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Kelyn Rowe thrives in unfamiliar outside back role vs. Chicago Fire

The midfielder was a surprise inclusion in the Revolution's makeshift back line against their Eastern Conference foe.

Rowe has played every position but center back and goalkeeper this season.
Rowe has played every position but center back and goalkeeper this season.
Kelvin Kuo-USA TODAY Sports

Maybe it's time to called Kelyn Rowe "Mr. Versatile." A surprising lineup decision emerged in the New England Revolution's 2-0 win over the Chicago Fire, as the fifth-year player turned in his midfield boots for a stint at right back.

To put it lightly, the Federal Way, Washington native's inclusion alongside Andrew Farrell, Je-Vaughn Watson and London Woodberry was a shock, especially given his penchant for the extraordinary. However, Rowe held his own against wingback Brandon Vincent in the first half, and kept veteran midfielder Arturo Alvarez relatively quiet in the second stanza.

Watch how the Revs took apart first-year head coach Veljko Paunovic's side.

The move, according to head coach Jay Heaps, was one of necessity due to injuries. And while it may not be a long-term solution, Rowe's showing certainly caught the eye of his teammates.

"He's an all-around player," recently acquired striker Kei Kamara said. "It's good. It's really, really good to be a player that your team can rely on. It doesn't matter what position. Even at the end of the game there, you saw him step forward a little bit more. Those are players you want on your team."

Saturday night wasn't the first time Rowe saw minutes on the backline in 2016, though. The 24-year-old, who has amassed 25 goals and 27 assists throughout his career, was deputized as a "false left back" in the second half of a 4-2 defeat to the Los Angeles Galaxy last weekend.

Heaps, an outside back during his own playing days, thought Rowe showed well against head coach Bruce Arena's side, and wanted to get him more touches against the Fire.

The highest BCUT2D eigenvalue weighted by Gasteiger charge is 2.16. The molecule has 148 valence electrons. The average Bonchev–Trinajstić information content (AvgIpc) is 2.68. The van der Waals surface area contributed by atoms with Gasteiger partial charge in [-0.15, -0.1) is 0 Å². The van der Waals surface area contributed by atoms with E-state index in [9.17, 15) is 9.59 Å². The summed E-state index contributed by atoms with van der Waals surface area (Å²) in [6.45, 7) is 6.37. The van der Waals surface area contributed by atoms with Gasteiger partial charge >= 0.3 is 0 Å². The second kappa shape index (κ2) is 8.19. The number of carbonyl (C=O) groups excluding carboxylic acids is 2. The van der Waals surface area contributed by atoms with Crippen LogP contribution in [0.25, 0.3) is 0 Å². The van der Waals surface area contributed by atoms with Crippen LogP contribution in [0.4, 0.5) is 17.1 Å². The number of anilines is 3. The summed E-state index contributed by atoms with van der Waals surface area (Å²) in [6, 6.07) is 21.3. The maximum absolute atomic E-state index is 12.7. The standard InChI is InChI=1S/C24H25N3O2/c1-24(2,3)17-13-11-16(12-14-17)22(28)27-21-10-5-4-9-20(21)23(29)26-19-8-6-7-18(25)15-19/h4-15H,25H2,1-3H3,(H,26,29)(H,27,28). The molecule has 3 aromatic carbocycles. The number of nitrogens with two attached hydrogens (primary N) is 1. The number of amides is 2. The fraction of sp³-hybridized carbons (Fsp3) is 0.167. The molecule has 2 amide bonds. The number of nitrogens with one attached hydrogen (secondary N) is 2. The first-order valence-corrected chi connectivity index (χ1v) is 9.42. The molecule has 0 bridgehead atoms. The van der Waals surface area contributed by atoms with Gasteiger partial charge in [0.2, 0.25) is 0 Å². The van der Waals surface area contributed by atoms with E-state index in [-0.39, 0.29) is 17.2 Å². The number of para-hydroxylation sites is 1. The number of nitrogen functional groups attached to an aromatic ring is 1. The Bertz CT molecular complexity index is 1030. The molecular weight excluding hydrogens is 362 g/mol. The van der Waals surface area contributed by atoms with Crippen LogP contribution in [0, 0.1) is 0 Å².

"[Assistant Coach] Tommy [Soehn] worked with Kelyn a lot this week on his positioning, because we moved him in that LA game more out of need and a necessity, but we talked a lot about this week building him in," Heaps said. "Saying, ‘Hey, if we can get you a lot of touches here, this might be a good spot for you,’ and I thought Kelyn, he defended well, but I liked his ideas to get forward. I thought he was aggressive. He can be even more aggressive going forward in that position."

"We thought maybe we could get a little bit of a spark with Kelyn attacking down that left side, because Kelyn, left or right doesn’t bother him." - Heaps

Film sessions with New England's coaching staff offered an immersive education for Rowe, and he noted that those around him, especially goalkeeper Bobby Shuttleworth, were constantly shouting instructions.

"It was a slightly different position, but I had Farrell the first half just chatting the whole time, making sure I’m doing my thing," Rowe said. "I had Je-Vaughn the second half, and always had Bobby in my ear, so I got a lot of direction and it was very easy to get acclimated to it. For me, it was just about playing another game and trying to bring a lot bit of attack into that defense."

As the Revolution defense returns to full health, it's unlikely that Rowe will see more minutes on the backline. However, Heaps, Soehn and company definitely have a new trick up their sleeve that could offer a new approach when trailing or ahead.

Perhaps ambitiously, Revs legend Taylor Twellman suggested before the match that Rowe might have an international future at outside back. Rowe wasn't as quick to welcome that proposition, instead insisting that he just wants to help the team in whatever way he can.

"I just want to play to be honest with you," Rowe said, "so if I'm on the field at right back, left back, right mid, left mid, whatever it may be, I’ll do it and do it to the best of my ability."